|dc.description.abstract||Humans readily infer the meanings of novel symbols in communicative contexts
of varying complexity, and several researchers in the field of language evolution
have explicitly acknowledged that inference plays a key role in accounting for the
evolution of symbolic communication. However, in this field at least, there has
been very little investigation into the nature of inference in this regard. That is,
evolutionary linguists have yet to address the following questions if we are to have
a fuller picture of how humans came to communicate symbolically:
1. What kinds of inference are there? Specifically,
i Diachronically, what forms of inference are comparatively simpler in
evolutionary terms, and thus shared with a wider range of species?
What forms of inference are more complex, and limited to humans or
to us and our closest relatives?
ii Synchronically, if humans are capable of several kinds of complex inference,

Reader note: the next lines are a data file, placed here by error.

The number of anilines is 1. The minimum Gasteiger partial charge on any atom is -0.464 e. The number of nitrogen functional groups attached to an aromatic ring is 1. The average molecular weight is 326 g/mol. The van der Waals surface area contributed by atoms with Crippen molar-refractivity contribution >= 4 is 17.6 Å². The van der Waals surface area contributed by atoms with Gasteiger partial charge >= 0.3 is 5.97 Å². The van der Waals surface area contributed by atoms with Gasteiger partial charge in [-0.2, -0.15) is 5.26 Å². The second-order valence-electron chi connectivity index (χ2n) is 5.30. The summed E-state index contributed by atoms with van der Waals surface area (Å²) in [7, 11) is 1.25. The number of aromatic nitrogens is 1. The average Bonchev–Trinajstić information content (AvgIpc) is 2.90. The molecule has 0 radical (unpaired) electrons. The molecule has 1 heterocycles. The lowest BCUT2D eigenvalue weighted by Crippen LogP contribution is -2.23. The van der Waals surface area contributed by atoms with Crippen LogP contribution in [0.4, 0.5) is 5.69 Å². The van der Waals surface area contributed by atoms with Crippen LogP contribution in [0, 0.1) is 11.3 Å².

how do we know which particular kind of inference is being
applied in solving a given problem?
2. How do symbol-learning problems vary? Specifically,
i What makes a particular symbol-learning problem more or less complex
in terms of the kind of inference needed to solve it?
ii How would the communicative context of our pre-linguistic ancestors
have been different from that of a human child learning words from its
This dissertation takes a step towards answering these questions by investigating
a little-known form of inference called `abduction' (or insightful hypothesis
generation), which has thus far been wholly overshadowed in language evolution
by a much better understood form called `induction' (or probabilistic hypothesis
evaluation). I will argue that abduction and induction are both comparatively complex
in the diachronic terms expressed above in 1.i, and while induction is useful in
accounting for how modern children learn words from linguistic adults, abduction
is more important in situations like those that would have faced our pre-lingistic
ancestors as they first began to use symbols. That is, I will argue on both theoretical
and empirical grounds that abductive inference was an evolutionary milestone
as our ancestors crossed what Deacon (1997) calls the symbolic threshold.||en